I didn’t know how to swim and I still don’t. Before, I couldn’t go on the deepend of the water without a lifevest, even with flippers, mask and snorkel. The weekend in Vistamar is the first time I’ve done without the lifevest so in a way it was a success. However, I am still not calm and when it comes to diving down, I always panic and as a result, gulped a lot of seawater. And I mean a lot!
Some of my fellow newbies fared better, getting to the seafloor (about 15 feet down), some fared worse, always attached to the lifebuoy.
After a while of trying to go down, I just gave up that day and went to the shallow end of the sea. Fortunately, it wasn’t devoid of anything to see. There were fishes, sea urchins and a whole lot of sea creatures. I got to see lionfish/scorpionfish. Two of them in fact, hiding inside the hollows of an algae-covered rock.
Though I wasn’t able to dive down at all, I still consider that day a success, even just because I could on the water without a lifevest. Though I gave up diving down that day, I tried on other occasions and eventually succeeded. Though I still need a lot of practice and a lot of breathholding to do. This truly opened up a whole new world for me. Seeing fishes in their natural habitat, creatures I’ve only seen in fishtanks, pictures and movies.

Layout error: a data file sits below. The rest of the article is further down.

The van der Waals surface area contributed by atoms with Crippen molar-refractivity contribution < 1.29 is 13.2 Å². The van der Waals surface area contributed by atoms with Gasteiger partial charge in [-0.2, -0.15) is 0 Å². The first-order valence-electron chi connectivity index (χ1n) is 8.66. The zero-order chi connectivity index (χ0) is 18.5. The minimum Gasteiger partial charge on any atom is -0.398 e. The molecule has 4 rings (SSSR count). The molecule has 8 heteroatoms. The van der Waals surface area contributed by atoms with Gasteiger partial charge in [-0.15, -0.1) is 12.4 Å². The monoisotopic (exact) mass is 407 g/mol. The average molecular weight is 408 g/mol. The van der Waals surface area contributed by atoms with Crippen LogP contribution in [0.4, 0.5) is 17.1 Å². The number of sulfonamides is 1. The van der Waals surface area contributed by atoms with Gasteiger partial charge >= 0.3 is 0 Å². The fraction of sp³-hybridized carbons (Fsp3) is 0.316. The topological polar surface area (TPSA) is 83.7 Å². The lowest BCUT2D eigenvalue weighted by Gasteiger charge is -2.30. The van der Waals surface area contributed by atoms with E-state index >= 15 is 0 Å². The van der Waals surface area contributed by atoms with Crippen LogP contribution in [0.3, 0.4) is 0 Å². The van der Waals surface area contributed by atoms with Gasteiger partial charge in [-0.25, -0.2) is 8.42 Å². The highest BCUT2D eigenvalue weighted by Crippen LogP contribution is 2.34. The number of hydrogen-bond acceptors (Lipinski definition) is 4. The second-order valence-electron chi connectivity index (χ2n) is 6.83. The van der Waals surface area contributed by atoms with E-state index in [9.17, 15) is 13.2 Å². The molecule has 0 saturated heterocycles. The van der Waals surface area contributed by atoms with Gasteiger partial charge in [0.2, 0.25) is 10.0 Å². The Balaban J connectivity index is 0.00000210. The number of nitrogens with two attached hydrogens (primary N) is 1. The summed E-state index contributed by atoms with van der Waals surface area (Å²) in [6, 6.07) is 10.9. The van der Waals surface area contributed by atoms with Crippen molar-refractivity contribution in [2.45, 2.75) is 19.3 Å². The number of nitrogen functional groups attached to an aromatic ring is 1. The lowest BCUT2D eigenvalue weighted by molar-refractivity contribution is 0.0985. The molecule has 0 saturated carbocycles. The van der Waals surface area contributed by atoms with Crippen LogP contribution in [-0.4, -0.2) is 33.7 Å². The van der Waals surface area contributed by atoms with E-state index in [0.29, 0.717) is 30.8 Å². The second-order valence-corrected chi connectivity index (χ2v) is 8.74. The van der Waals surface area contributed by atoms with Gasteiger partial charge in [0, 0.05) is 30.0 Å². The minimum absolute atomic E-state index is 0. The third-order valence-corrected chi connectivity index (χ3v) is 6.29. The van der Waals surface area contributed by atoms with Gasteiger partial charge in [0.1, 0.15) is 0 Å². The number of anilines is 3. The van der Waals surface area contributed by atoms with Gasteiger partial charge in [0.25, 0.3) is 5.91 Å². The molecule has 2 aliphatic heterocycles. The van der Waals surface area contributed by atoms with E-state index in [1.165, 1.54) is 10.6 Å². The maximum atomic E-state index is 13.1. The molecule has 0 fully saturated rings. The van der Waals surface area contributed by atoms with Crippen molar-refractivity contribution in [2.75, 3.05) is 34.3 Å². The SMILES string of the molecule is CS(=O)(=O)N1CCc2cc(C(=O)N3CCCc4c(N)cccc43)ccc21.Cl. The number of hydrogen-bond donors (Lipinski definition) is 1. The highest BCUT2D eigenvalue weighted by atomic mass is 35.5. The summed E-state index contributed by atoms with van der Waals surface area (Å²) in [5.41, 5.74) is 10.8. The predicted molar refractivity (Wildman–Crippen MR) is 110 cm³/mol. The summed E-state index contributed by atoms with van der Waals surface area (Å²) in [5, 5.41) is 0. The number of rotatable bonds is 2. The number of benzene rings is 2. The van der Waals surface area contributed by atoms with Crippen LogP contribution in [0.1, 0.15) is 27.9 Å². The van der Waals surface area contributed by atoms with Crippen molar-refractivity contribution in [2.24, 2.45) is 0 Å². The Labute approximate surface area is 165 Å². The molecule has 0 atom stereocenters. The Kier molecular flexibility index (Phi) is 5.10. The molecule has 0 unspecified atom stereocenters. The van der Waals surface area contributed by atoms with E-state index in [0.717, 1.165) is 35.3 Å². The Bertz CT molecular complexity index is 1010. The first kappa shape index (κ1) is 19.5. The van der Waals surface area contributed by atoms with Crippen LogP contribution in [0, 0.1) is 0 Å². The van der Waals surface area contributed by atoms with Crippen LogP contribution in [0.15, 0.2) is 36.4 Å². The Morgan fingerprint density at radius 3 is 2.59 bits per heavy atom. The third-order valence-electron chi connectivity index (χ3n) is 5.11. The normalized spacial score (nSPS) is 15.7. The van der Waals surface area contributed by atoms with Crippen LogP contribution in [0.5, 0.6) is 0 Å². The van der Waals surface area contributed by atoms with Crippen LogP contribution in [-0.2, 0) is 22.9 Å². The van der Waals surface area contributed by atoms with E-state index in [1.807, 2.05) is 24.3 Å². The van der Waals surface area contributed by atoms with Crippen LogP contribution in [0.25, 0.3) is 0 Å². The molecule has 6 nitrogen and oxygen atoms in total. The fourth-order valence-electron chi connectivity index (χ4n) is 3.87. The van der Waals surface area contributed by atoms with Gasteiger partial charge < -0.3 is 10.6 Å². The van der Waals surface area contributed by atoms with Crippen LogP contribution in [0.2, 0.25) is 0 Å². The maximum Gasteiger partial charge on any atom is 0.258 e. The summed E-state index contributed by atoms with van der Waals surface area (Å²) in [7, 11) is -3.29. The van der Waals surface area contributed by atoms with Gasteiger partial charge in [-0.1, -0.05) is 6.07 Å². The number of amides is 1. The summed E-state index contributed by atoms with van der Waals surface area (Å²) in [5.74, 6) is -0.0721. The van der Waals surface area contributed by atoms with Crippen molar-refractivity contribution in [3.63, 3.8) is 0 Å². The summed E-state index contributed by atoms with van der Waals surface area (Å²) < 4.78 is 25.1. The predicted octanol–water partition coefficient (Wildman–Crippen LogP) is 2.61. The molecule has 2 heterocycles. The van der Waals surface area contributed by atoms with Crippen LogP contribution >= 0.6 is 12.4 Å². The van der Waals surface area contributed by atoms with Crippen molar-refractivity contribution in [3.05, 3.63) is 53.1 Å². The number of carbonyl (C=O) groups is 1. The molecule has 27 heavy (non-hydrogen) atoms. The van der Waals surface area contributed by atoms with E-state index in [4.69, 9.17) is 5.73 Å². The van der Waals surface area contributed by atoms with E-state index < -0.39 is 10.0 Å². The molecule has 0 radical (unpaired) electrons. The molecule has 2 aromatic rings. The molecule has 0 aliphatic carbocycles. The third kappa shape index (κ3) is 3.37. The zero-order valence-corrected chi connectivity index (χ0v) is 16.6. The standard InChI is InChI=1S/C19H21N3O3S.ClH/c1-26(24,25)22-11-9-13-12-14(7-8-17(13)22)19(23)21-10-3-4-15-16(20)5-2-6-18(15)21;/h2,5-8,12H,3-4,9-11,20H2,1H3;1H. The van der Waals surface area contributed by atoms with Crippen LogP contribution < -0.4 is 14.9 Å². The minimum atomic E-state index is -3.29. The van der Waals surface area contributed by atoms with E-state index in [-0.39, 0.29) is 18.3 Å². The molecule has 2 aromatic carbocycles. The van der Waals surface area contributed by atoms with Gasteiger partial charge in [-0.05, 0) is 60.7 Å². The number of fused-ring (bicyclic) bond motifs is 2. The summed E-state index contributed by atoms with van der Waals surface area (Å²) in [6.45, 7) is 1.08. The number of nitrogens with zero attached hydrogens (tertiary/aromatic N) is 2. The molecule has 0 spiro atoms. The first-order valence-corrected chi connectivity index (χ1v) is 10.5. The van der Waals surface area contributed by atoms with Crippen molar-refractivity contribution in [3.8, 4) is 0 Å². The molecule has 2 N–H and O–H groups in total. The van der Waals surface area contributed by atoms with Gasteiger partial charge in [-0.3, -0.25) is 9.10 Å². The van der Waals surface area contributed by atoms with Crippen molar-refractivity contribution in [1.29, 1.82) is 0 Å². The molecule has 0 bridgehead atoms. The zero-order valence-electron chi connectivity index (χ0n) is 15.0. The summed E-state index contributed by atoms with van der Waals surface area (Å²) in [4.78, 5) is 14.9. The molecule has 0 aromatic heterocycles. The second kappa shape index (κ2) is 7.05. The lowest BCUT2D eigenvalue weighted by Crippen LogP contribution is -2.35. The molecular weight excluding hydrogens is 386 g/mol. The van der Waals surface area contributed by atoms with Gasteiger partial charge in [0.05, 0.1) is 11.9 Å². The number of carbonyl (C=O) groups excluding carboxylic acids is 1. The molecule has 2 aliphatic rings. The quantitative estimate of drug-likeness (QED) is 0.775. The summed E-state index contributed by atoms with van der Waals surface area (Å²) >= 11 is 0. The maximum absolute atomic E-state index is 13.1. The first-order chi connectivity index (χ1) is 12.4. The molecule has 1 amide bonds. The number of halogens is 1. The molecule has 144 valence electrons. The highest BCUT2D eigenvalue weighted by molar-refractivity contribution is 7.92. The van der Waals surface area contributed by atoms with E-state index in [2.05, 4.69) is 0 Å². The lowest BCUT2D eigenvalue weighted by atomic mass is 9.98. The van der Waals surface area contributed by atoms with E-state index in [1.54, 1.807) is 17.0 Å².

There is one documentary I downloaded about creatures under the sea. The copy was so clear you can check the details of each creature. This is so much better than that!
This is my very first time to post a video here!
This was taken last weekend on our trip to Hundred Islands in Alaminos, Pangasinan. There is a sanctuary for giant clams (known in Tagalog as taklobo) there are probably hundreds of them.
Please forgive the jerky motion and lack of resolution, clarity, etc. of the video. This was taken using Olympus TG2, with correction in exposure, contrast and vibrance in Lightroom and then spliced together using Windows Movie Maker.